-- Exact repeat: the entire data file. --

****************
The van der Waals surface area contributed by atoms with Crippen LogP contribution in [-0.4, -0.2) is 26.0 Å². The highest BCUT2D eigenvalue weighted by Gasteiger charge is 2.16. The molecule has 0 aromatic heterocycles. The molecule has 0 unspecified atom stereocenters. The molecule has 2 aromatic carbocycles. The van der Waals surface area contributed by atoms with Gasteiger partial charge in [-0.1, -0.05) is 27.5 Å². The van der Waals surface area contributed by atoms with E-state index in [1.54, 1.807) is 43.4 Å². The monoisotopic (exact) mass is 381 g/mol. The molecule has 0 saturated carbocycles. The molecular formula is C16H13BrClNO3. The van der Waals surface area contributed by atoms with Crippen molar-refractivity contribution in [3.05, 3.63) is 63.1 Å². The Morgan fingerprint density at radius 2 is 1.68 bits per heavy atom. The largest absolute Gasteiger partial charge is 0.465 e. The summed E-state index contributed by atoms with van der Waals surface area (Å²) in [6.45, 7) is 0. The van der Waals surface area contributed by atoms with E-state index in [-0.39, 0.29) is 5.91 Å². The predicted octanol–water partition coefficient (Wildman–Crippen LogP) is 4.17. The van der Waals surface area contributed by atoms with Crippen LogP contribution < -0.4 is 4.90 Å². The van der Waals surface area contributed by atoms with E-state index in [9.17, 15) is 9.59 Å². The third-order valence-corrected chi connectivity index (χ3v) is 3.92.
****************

The van der Waals surface area contributed by atoms with Crippen LogP contribution in [-0.4, -0.2) is 26.0 Å². The highest BCUT2D eigenvalue weighted by Gasteiger charge is 2.16. The molecule has 0 aromatic heterocycles. The molecule has 0 unspecified atom stereocenters. The molecule has 2 aromatic carbocycles. The van der Waals surface area contributed by atoms with Gasteiger partial charge in [-0.1, -0.05) is 27.5 Å². The van der Waals surface area contributed by atoms with E-state index in [1.54, 1.807) is 43.4 Å². The monoisotopic (exact) mass is 381 g/mol. The molecule has 0 saturated carbocycles. The molecular formula is C16H13BrClNO3. The van der Waals surface area contributed by atoms with Crippen molar-refractivity contribution in [3.05, 3.63) is 63.1 Å². The Morgan fingerprint density at radius 2 is 1.68 bits per heavy atom. The largest absolute Gasteiger partial charge is 0.465 e. The summed E-state index contributed by atoms with van der Waals surface area (Å²) in [6.45, 7) is 0. The van der Waals surface area contributed by atoms with E-state index in [-0.39, 0.29) is 5.91 Å². The predicted octanol–water partition coefficient (Wildman–Crippen LogP) is 4.17. The van der Waals surface area contributed by atoms with Crippen LogP contribution < -0.4 is 4.90 Å². The van der Waals surface area contributed by atoms with E-state index in [9.17, 15) is 9.59 Å². The third-order valence-corrected chi connectivity index (χ3v) is 3.92.